|Bid||4.210 x 0|
|Ask||4.220 x 0|
|Day's Range||4.210 - 4.280|
|52 Week Range||4.040 - 6.930|
|Beta (5Y Monthly)||1.70|
|PE Ratio (TTM)||7.28|
|Forward Dividend & Yield||0.44 (10.35%)|
|Ex-Dividend Date||Sep 06, 2019|
|1y Target Est||8.36|
* Asia'a largest oil and gas firm PetroChina resumed construction of its oil refinery and petrochemical project in southern Chinese province of Guangdong, as the number of new coronavirus cases fell for a second straight day. * In an attempt to curb the spread of the virus, China had extended Lunar New Year holidays and asked companies to put workers returning from their hometown into a 14-day quarantine. * The project is scheduled to be fully completed by June 2022, with the launch of an oil refining section by end-2021 and chemical section in March 2022.
As Asian refineries are reducing their crude intake, oil suppliers such as Angola, Brazil and Russia are slashing the prices of their most popular blends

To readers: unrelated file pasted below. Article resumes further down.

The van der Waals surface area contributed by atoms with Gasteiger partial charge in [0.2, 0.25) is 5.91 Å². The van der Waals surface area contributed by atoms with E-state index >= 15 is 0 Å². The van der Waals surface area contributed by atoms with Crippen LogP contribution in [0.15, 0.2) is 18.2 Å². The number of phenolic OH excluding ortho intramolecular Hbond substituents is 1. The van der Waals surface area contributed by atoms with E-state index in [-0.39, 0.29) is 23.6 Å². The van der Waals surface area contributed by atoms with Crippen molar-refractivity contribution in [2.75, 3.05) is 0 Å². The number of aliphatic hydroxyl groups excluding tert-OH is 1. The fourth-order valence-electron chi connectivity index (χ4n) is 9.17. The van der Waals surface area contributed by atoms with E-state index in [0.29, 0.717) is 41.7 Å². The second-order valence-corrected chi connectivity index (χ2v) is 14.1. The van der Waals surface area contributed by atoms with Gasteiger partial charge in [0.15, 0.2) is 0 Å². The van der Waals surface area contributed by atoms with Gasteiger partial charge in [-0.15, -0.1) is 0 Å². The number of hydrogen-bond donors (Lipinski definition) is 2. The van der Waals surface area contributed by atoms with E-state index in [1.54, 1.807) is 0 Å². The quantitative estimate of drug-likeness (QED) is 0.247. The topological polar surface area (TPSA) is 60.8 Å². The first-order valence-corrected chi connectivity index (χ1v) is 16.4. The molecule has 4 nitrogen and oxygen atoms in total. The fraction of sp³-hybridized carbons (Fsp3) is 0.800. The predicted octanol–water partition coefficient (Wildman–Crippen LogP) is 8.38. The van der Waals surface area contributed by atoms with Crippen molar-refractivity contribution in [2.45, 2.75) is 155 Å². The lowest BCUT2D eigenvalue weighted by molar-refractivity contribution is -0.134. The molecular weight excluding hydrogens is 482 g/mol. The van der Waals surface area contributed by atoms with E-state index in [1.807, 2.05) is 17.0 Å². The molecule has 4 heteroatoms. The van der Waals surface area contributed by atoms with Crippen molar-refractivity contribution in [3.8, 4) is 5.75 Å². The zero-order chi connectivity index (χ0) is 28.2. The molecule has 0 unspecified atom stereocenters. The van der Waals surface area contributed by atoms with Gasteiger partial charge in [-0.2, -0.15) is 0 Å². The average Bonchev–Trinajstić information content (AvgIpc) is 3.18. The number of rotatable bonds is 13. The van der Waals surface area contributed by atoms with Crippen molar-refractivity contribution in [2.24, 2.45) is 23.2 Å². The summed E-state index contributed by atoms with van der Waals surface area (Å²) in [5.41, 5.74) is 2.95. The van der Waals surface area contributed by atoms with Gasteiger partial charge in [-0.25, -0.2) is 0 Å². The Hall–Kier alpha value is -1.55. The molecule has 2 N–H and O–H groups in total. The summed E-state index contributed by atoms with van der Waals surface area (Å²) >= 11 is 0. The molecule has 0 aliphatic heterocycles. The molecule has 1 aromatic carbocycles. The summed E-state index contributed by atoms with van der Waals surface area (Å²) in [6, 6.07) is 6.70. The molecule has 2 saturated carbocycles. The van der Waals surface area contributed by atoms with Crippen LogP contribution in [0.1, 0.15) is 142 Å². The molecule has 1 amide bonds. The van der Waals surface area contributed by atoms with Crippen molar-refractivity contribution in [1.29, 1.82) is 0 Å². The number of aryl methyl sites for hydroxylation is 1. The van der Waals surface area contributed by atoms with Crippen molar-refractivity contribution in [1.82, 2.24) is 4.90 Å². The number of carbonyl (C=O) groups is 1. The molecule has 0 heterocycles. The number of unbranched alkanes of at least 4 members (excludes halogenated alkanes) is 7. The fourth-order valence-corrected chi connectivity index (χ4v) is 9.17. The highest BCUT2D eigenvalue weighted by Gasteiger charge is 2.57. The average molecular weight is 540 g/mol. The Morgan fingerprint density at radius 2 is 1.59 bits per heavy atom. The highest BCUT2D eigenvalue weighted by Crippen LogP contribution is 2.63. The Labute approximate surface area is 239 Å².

(Bloomberg) -- Two of Europe’s biggest energy companies rejected a Chinese force majeure on liquefied natural gas contracts in the latest twist to a drama that’s gripping global commodities markets.Royal Dutch Shell Plc and Total SA didn’t accept the legal grounds for the move by China National Offshore Oil Corp. that would have freed it from its contractual obligations to take delivery of the shipments, according to people with knowledge of the matter.While CNOOC is still likely to cancel delivery of the prompt cargoes, suppliers will probably seek compensation from the Chinese firm, said the people, who asked not to be identified because the matter is private.CNOOC made the dramatic move as it struggled to take delivery of LNG because of constraints caused by the virus, which include a lockdown of more than 50 million people in more than a dozen cities. It was one of the first known cases of the legal clause being invoked in commodity contracts due to the epidemic, which has plunged raw materials markets into chaos.Other Chinese firms, including PetroChina Co. and Sinopec Group, are mulling invoking force majeures on contracts, but haven’t officially declared yet. PetroChina was forced to delay discharge timings for multiple cargoes because it can’t get enough workers to its Rudong, Dalian and Caofeidian LNG terminals to run them at full capacity.At least five LNG vessels headed to China have been diverted or are idling offshore as the coronavirus constrains the country’s ability to take deliveries and cuts demand, according to ship-tracking data compiled by Bloomberg and data intelligence firm Kpler.When God Appears in Contracts, That’s ‘Force Majeure’: QuickTakeChina is the world’s biggest consumer of most raw materials, from energy products to industrial metals, and the disruptions in its purchases are creating havoc across global supply chains. While other financial sectors have bounced back after initial fears over the impact of the virus, the fallout in commodity trade is only worsening as Beijing restricts travel and keeps factories shut in an effort to halt the virus’s spread.To contact the reporter on this story: Stephen Stapczynski in Singapore at email@example.comTo contact the editors responsible for this story: Ramsey Al-Rikabi at firstname.lastname@example.org, Aaron Clark, Alexander KwiatkowskiFor more articles like this, please visit us at bloomberg.comSubscribe now to stay ahead with the most trusted business news source.©2020 Bloomberg L.P.